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Hunter Jumper Horses

Author: Rob Daniels

Jumper courses are very demanding, calling for technical accuracy on the part of the rider and absolute obedience from the horse. Connecting with the horse from the hind legs, through the back to the bit will prevent most of resistance problems that horses have with jumping. As the riders head toward the jump, they focus on the rhythm of your horse's strides.

Elements of successful show jumping include riding lines, related distances, bending lines, and jumping off of turns. Competitors in jumper classes are judged on number of faults caused by knocking down or refusing to jump obstacles and on speed. A typical jumper course is 8-12 fences consisting of natural as well as brightly colored jumps. Most jumper classes consist of a first round (or two rounds) followed by a jump-off among all riders with clear first rounds. A jump-off course has fewer fences than the jumper class.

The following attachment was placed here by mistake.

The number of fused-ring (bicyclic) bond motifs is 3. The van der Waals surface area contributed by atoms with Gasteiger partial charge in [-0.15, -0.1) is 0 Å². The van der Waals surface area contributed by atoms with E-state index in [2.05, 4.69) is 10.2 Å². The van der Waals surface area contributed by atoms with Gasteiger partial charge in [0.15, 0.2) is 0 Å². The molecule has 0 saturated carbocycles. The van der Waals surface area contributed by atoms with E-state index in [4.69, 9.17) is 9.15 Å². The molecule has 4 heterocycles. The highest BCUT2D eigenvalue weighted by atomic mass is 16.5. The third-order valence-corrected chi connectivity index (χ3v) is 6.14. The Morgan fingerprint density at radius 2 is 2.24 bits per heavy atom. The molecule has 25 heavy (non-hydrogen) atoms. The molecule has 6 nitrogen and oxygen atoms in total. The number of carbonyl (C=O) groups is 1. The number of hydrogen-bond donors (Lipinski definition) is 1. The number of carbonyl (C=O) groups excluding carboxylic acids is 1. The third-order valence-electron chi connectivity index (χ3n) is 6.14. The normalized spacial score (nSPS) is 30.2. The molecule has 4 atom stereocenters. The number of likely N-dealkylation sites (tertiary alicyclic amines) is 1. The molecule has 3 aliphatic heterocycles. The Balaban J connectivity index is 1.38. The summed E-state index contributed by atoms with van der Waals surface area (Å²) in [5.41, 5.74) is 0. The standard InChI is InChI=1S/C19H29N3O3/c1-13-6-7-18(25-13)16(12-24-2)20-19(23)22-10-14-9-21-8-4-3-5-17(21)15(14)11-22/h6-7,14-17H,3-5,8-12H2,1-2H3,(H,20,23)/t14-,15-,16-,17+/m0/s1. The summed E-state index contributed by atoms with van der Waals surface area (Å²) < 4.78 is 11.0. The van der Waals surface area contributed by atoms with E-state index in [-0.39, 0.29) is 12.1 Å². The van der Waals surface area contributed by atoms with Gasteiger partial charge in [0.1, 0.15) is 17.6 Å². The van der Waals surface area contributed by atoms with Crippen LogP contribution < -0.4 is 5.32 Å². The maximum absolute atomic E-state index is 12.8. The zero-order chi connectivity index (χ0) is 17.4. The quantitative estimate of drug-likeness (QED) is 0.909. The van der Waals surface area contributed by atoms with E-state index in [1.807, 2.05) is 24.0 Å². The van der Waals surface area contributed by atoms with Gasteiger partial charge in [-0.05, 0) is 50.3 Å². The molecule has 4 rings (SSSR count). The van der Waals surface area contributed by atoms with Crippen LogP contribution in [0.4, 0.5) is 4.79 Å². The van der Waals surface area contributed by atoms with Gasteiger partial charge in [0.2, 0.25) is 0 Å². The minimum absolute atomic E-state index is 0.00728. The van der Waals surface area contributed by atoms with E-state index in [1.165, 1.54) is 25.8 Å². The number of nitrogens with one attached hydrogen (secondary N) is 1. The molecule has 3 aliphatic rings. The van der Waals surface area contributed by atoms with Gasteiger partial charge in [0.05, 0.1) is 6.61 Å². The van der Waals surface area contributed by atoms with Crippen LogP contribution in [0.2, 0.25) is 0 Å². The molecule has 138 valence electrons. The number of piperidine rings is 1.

Penalty points are assessed if the horse refuses a jump, or brings down the highest element of an obstacle. Additionally in the jumper ring penalty points are added if the allowed time limit for the course is exceeded. Riders near the end of the starting order have the advantage of seeing how the first riders complete the course.


Classes are broken into a variety of sub-groupings. Amateur owner jumpers must be ridden by amateur owners only. Adult amateur jumpers must be ridden by amateur rider, but do not have to actually own the horse. While Junior jumpers must be ridden by riders under the age of 18. Schooling jumpers may be ridden by anyone.

 In the jumper show ring, style does not count; jumper classes are purely athletic tests of speed and strength. Competitors in jumper classes are judged on number of faults caused by knocking down or refusing to jump obstacles and on speed. In addition to the faster speed of jumper class competition, courses in jumper classes are also composed of more varied obstacles.

 The dynamics and beauty of horse and rider soaring over fences makes jumping a thrilling sight.

About the author:
Rob Daniels has been an equestrian rider for 25 years. He has studied various disciplines additional articles are available at:
Riding Stable - and Horse